In 1930, the newly restored U.S.S. Constitution (Old Ironsides) is floated out of drydock to become a national shrine (permanently berthed May 7, 1934).
In 1933, Hitler names Hjalmar Shaft, president of German Republic.
In 1942, The first V-2 rocket test launch. It exploded at lift-off.
In 1943, (thru the 20th), Battle of Atlantic climaxes with 27 merchant ships sunk by German U-boats.
In 1950, Congress voted to remove federal taxes — on oleomargarine, sorry.
In 1968, Robert F. Kennedy announced his presidential campaign.
In 1971, Thomas E. Dewey, American politician, 47th Governor of New York (b. 1902) dies. He was the 47th Governor of New York (1943–1954). In 1944 and 1948, he was the Republican candidate for President, but lost both times. He led the liberal/moderate faction of the Republican Party, in which he fought conservative Ohio Senator Robert A. Taft. Dewey was an advocate for the professional and business community of the Northeastern United States, which would later be called the “Eastern Establishment.” This group supported most of the New Deal social-welfare reforms enacted during the administration of President Franklin D. Roosevelt, and it consisted of internationalists who were in favor of the United Nations and the “Cold War” fight against communism and the Soviet Union. In addition, he played a large part in the election of Dwight D. Eisenhower as President in 1952. Dewey’s successor as leader of the liberal Republicans was Nelson Rockefeller, who became governor of New York in 1959. The New York State Thruway is named in Dewey’s honor.
In 1978, the U.S. Senate approved the first of two Panama Canal pacts. The treaty guaranteed neutrality of the canal after Panama assumes control at the end of 1999.
In 1983, Demolition of the radio tower Ismaning, the last wooden radio tower in Germany.
In 1988, Halabja poison gas attack: The Kurdish town of Halabjah in Iraq is attacked with a mix of poison gas and nerve agents on the orders of Saddam Hussein, killing 5000 people and injuring about 10000 people.
In 1988, The Troubles: Ulster loyalist militant Michael Stone attacks a Provisional IRA funeral in Belfast with pistols and grenades. Three people are killed and more than 60 wounded. The attack was filmed by news crews.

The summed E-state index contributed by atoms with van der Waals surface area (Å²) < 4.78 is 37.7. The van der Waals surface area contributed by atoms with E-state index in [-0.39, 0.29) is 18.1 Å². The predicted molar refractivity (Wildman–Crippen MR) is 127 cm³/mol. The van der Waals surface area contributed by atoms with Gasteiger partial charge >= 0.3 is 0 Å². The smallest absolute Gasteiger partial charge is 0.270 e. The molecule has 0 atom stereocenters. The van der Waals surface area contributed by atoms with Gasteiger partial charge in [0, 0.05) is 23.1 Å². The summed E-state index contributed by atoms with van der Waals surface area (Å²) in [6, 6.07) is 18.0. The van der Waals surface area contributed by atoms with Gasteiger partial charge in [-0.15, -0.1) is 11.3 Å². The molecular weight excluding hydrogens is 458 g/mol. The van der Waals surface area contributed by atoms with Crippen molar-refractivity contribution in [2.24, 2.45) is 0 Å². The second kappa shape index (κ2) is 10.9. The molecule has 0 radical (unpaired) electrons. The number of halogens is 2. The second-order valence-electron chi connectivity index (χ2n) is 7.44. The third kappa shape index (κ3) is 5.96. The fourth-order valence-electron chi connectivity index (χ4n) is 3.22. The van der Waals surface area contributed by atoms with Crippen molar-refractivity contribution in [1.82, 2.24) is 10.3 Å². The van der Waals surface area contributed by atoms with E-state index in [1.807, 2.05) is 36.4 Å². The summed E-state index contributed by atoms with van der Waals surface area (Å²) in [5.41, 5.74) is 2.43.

In 2012, Donald E. Hillman, American colonel and pilot (b. 1918) dies at the age of 93. He was an American World War II flying ace and prisoner of war credited with five enemy aircraft destroyed. He was also the first American pilot, in 1952, to make a deep-penetration overflight of Soviet territory for the purpose of aerial reconnaissance. Hillman joined up in October 1940, and underwent his flight training with the Army Air Corps. In 1943, he deployed to Europe as commander of the 386th Fighter Squadron. He flew P-47 escort missions initially with the Eighth Air Force, and then in 1944 with the Ninth Air Force. Later that year he was shot down and held as a POW in Stalag Luft III. After an unsuccessful escape attempt, he was transferred to another camp, where he managed to successfully escape, aided and accompanied by a disillusioned German officer. After the war the two became good friends. On October 15, 1952, a Boeing B-47B Stratojet piloted by then Colonel Hillman, deputy commander of the 306th Bombardment Wing, left Eielson Air Force Base in Alaska. It crossed over the Arctic ocean, turned eastwards back over Siberia, and returned to Eielson via Provideniya. It was the United States’ first deep-penetration reconnaissance mission against the Soviet Union.